Monitoring ship noise to assess the impact of coastal developments on marine mammals

Nathan D. Merchant, Enrico Pirotta, Tim R. Barton, Paul M. Thompson

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The potential impacts of underwater noise on marine mammals are widely recognised, but uncertainty over variability in baseline noise levels often constrains efforts to manage these impacts. This paper characterises natural and anthropogenic contributors to underwater noise at two sites in the Moray Firth Special Area of Conservation, an important marine mammal habitat that may be exposed to increased shipping activity from proposed offshore energy developments. We aimed to establish a pre-development baseline, and to develop ship noise monitoring methods using Automatic Identification System (AIS) and time-lapse video to record trends in noise levels and shipping activity. Our results detail the noise levels currently experienced by a locally protected bottlenose dolphin population, explore the relationship between broadband sound exposure levels and the indicators proposed in response to the EU Marine Strategy Framework Directive, and provide a ship noise assessment toolkit which can be applied in other coastal marine environments.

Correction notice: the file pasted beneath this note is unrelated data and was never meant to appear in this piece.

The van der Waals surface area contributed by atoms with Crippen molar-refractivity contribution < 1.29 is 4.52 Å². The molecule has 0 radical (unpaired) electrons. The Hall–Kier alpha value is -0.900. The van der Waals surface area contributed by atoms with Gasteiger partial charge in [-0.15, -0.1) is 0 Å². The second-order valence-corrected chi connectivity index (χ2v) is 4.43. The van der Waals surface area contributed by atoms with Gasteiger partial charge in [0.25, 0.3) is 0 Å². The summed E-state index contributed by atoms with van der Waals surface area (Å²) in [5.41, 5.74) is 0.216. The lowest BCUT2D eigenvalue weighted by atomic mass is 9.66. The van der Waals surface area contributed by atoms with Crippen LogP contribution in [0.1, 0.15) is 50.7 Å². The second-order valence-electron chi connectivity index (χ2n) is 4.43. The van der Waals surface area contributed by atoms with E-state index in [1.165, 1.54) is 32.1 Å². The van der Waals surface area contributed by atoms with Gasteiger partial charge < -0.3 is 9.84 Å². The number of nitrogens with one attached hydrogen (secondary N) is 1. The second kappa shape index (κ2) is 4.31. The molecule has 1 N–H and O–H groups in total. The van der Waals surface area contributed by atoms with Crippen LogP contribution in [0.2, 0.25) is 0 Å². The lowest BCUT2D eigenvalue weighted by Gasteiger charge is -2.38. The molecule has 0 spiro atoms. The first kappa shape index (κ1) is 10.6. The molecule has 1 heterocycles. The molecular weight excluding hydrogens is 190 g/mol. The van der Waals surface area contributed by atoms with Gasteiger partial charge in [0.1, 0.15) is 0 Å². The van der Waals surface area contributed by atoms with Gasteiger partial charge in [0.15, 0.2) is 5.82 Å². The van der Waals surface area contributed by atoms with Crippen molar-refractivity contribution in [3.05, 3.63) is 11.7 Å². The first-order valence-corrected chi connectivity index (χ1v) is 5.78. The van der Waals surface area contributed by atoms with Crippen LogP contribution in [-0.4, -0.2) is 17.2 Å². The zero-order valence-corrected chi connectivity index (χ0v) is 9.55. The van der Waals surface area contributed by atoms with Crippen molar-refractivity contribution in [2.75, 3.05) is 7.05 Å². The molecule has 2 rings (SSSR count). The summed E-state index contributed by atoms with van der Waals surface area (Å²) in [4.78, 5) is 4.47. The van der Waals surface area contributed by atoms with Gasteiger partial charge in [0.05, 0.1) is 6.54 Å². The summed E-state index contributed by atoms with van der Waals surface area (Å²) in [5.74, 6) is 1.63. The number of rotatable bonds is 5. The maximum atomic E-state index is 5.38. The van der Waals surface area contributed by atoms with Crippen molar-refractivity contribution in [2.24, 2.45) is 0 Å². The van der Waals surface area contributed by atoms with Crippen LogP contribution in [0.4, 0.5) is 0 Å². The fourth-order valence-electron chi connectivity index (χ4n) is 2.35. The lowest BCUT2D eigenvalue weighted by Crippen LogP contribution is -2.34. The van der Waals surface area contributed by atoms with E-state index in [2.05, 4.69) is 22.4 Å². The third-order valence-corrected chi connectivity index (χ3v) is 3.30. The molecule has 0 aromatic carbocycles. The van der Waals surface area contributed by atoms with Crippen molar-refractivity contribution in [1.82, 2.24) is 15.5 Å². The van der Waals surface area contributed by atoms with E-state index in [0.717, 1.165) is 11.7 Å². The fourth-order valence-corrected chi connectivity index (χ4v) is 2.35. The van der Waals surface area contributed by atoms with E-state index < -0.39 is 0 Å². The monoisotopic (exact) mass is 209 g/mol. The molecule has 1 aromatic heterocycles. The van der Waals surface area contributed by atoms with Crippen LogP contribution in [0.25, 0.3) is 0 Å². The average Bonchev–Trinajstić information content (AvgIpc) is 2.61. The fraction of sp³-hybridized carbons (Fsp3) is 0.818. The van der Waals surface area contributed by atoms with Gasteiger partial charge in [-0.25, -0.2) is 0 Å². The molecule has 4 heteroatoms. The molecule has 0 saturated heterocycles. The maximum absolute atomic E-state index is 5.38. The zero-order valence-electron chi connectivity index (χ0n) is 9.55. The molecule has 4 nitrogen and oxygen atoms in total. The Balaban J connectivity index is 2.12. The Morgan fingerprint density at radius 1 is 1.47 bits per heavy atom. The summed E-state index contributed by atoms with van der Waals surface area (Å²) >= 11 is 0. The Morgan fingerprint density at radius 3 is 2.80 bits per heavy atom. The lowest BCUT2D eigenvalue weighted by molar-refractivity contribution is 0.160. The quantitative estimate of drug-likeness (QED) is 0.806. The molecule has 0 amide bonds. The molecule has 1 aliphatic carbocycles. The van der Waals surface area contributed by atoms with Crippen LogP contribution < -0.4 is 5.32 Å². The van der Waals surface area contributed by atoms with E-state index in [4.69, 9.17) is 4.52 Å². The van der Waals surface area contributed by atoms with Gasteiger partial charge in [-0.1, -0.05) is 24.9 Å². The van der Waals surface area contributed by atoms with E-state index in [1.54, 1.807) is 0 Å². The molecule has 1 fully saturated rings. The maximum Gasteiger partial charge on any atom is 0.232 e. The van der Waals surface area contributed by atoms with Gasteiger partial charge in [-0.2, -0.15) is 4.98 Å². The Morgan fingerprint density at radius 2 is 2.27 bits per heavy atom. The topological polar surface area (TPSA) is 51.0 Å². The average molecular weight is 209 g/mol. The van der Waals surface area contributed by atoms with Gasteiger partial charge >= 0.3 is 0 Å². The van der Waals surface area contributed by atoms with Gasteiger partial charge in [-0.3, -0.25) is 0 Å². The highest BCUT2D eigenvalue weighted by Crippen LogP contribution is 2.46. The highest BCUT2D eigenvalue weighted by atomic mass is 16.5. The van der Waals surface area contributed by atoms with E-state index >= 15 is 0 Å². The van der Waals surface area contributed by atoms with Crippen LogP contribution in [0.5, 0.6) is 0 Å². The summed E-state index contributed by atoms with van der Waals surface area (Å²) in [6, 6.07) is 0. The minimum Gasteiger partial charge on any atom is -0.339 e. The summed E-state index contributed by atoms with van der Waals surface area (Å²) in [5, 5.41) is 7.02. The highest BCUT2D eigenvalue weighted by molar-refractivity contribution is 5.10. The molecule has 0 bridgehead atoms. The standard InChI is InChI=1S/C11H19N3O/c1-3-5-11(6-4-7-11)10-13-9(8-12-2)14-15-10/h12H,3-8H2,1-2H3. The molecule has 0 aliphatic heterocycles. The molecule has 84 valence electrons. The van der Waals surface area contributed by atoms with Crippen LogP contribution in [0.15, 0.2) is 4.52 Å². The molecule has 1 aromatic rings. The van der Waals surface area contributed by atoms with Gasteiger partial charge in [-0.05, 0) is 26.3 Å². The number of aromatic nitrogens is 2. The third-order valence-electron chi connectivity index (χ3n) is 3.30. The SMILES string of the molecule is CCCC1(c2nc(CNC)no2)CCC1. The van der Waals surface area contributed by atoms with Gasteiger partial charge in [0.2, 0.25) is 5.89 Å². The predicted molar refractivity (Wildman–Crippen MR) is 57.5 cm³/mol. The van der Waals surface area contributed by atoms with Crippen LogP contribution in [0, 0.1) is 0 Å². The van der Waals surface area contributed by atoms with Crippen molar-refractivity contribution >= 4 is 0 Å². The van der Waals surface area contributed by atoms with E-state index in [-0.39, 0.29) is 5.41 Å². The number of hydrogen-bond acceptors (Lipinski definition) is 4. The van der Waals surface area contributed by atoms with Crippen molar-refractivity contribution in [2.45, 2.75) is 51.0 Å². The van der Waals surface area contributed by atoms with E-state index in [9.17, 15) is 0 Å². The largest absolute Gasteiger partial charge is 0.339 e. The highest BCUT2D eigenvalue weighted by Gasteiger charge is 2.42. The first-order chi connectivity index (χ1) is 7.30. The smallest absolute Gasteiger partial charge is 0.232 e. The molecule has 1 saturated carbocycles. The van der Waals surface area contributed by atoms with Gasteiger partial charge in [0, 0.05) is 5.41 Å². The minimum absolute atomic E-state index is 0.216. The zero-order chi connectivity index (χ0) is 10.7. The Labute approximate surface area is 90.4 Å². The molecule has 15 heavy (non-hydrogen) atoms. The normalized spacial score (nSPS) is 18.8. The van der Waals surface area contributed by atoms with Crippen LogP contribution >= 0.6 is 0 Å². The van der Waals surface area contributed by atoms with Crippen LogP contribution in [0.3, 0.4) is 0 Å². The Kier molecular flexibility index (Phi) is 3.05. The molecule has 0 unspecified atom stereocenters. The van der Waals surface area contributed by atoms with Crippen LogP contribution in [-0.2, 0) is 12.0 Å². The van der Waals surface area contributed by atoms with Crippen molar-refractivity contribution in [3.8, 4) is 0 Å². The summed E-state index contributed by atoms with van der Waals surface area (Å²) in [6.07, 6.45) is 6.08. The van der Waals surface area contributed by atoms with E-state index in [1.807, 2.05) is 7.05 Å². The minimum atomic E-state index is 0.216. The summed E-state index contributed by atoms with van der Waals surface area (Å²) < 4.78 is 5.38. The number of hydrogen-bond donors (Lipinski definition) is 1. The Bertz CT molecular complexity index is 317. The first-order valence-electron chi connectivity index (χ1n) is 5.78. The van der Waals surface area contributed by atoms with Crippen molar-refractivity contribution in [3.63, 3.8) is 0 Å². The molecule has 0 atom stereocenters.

Original languageEnglish
Pages (from-to)85-95
JournalMarine Pollution Bulletin
Issue number1-2
Early online date23 Nov 2013
Publication statusPublished - 15 Jan 2014


  • AIS data
  • acoustic disturbance
  • marine mammals
  • ship noise
  • renewable energy
  • time-lapse


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